Switching Quotes

Quotes tagged as "switching" Showing 1-7 of 7
Alison   Miller
“Most organised abuser groups call each particular training a “programme”, as if you were a computer. Many specific trained behaviours have “on” and “off” triggers or switches. Some personality systems are set up with an inner world full of wires or strings that connect switches to their effects. These can facilitate a series of actions by a series of insiders. For example, one part watches the person function in the outside world, and presses a button if he or she sees the person disobeying instructions. The button is connected to an internal wire, which rings a bell in the ear of another part. This part then engages in his or her trained behaviour, opening a door to release the pain of a rape, or cutting the person's arm in a certain pattern, or pushing out a child part. So the watcher has no idea of who the other part is or what she or he does. These events can be quite complicated.”
Alison Miller, Becoming Yourself: Overcoming Mind Control and Ritual Abuse

“Most dissociative parts influence your experience from the inside rather than exert complete control, that is, through passive influence.
In fact, many parts never take complete control of a person, but are only experienced internally.
Frequent switching may be a sign of severe stress and inner conflict in most individuals.”
Suzette Boon, Coping with Trauma-Related Dissociation: Skills Training for Patients and Therapists

“Switching is the term in dissociation theory used to refer to the change of state, or moving from one part or alter to another. Some writers use the word splitting when referring to switching, creating a further confusion.”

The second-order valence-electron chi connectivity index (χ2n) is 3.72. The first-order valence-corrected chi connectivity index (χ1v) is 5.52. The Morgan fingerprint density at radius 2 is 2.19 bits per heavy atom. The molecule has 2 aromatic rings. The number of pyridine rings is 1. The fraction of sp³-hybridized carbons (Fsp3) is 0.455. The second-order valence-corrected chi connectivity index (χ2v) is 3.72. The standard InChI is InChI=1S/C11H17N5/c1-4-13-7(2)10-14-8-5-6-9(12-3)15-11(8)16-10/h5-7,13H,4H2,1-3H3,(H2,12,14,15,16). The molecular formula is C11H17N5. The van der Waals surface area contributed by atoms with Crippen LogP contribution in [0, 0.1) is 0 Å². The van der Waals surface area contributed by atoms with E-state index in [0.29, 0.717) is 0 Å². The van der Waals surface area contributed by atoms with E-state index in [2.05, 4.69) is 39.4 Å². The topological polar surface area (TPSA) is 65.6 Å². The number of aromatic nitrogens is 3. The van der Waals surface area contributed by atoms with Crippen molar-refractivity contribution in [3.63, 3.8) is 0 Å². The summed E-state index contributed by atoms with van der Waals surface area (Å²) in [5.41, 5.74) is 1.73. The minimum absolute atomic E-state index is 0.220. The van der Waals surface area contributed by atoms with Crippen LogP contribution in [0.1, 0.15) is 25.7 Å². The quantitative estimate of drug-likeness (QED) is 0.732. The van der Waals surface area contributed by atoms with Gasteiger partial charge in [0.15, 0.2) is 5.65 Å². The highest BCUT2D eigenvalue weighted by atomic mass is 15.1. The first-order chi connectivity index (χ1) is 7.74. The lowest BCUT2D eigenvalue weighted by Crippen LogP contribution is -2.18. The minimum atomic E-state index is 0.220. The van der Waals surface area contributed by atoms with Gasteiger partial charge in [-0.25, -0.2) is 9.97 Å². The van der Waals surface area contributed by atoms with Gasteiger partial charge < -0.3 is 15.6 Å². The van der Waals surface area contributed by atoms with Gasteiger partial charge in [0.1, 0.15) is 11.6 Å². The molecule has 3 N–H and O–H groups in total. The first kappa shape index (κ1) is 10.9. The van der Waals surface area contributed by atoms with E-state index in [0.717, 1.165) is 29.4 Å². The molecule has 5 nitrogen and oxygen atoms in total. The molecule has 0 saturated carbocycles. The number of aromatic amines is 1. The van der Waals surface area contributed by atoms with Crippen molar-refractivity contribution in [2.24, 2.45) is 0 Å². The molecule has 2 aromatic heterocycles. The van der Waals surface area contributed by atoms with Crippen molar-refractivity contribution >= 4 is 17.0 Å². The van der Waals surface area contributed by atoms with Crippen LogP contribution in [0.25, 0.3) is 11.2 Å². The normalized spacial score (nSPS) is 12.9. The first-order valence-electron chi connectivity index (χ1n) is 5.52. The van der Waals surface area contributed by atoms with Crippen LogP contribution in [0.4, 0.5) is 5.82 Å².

Donald A. Price

“In this chapter I restrict myself to exploring the nature of the amnesia which is reported between personality states in most people who are diagnosed with DID. Note that this is not an explicit diagnostic criterion, although such amnesia features strongly in the public view of DID, particularly in the form of the fugue-like conditions depicted in films of the condition, such as The Three Faces of Eve (1957). Typically, when one personality state, or ‘alter’, takes over from another, they have no idea what happened just before. They report having lost time, and often will have no idea where they are or how they got there. However, this is not a universal feature of DID. It happens that with certain individuals with DID, one personality state can retrieve what happened when another was in control. In other cases we have what is described as ‘co-consciousness’ where one personality state can apparently monitor what is happening when another personality state is in control and, in certain circumstances, can take over the conversation.”
John Morton, Trauma, Dissociation and Multiplicity: Working on Identity and Selves

Identity alteration is a more general term for the objective behaviors that are manifestations of the assumption of different identities (Steinberg, 1993). It includes not only behaving like a different person but also disremembered behaviors, finding possessions for which one cannot account, hearing voices and carrying on internal or written dialogues between dissociated ego states, spontaneous age regressions to traumatic events, and referring to oneself as "we." Overtly behaving as if one were a different person does not appear to be typical of the clinical presentation of DID...”
David H. Gleaves

Steven Magee
“I was really uncomfortable switching the high voltage at the Desoto Solar Farm, as I had to wear fireproof clothing, a face shield and gloves in case the electrical switch exploded!”
Steven Magee

Sigmund Freud
“Two entirely distinct state of consciousness were present which alternated very frequently and without warning and which became more and more differentiated in the course of the illness. In one of these states she recognized her normal surroundings; she was melancholy and anxious, but relatively normal. In the other state she hallucinated and was "naughty" —that is to say, she was abusive, used to throw the cushions at people, so far as the contractures at various times allowed, tore buttons off her bedclothes and linen with those of her fingers which she could move, and so on. At this stage of her illness if something had been moved in the room or someone had entered or left it (during her other state of consciousness) she would complain of having "lost" some time and would remark upon the gap in her train of conscious thoughts.”
Sigmund Freud, Studies in Hysteria